Can I get an order for protection against a minor?
As long as you meet the other requirements for filing for an order for protection, it does not matter if the abuser is a minor. You can still file an order for protection against a minor and the judge can still issue an ex parte order if necessary. However, if the case is set down for a hearing, the matter may be transferred to a court that handles cases against juveniles.1
If the order for protection is filed against someone who attends the same school as you, the judge will have to determine whether issuing the order for protection may affect the school’s ability to provide you with in-person instruction. If the judge believes that it might have such an effect, then the judge cannot issue the order for protection until a notice is provided to the school corporation, by registered mail or certified mail, that includes:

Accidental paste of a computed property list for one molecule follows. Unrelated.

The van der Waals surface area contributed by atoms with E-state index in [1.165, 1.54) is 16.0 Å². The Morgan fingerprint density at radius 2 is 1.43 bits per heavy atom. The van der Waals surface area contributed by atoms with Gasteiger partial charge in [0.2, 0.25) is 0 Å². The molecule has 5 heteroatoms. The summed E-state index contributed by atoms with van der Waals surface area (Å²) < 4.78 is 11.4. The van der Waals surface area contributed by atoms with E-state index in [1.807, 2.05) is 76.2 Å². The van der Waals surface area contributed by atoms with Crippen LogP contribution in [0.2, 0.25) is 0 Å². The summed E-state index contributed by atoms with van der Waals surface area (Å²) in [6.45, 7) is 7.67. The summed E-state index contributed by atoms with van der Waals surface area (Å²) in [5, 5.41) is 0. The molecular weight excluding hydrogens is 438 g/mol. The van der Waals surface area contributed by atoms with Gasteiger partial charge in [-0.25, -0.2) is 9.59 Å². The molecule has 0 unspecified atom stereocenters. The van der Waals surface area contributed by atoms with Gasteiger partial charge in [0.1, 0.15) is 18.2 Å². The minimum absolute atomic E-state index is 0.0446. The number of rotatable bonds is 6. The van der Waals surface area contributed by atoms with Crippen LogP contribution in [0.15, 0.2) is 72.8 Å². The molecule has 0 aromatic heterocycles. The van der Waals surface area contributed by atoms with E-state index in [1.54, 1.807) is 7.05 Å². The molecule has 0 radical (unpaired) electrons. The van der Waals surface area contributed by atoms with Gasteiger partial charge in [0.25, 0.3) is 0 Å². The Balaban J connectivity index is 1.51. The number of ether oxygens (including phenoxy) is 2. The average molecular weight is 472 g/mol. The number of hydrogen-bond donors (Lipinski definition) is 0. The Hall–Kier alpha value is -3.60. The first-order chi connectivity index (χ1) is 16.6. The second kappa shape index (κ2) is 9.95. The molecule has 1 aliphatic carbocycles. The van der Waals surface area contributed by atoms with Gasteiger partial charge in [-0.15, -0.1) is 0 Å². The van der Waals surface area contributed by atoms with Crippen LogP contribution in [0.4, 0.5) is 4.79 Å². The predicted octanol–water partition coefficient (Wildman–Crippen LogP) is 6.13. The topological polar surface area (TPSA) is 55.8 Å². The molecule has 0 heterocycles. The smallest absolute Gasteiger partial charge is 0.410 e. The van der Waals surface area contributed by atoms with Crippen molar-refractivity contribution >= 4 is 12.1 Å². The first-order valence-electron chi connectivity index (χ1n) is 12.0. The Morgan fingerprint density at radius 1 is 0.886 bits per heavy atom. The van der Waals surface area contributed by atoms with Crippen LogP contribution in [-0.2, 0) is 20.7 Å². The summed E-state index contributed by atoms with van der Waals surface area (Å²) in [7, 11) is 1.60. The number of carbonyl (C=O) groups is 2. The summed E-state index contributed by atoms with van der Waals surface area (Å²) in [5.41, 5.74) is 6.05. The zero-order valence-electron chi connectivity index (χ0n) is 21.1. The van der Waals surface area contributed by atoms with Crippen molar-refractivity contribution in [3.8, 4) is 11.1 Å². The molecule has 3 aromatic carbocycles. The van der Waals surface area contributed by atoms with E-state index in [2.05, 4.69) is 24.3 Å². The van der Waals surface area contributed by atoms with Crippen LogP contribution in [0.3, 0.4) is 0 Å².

- notice of the petition for the order for protection; and
- the date for the hearing on the petition for the order for protection.2
Once the school receives this notice, the school corporation has three business days to respond to the notice and a representative of the school corporation has the right to testify at the hearing on the petition for the order for protection. If the school doesn’t respond to the notice within the three business days, then the judge can issue the order for protection.2
1 IC § 34-26-5-2(e)
2 IC § 34-26-5-2(f)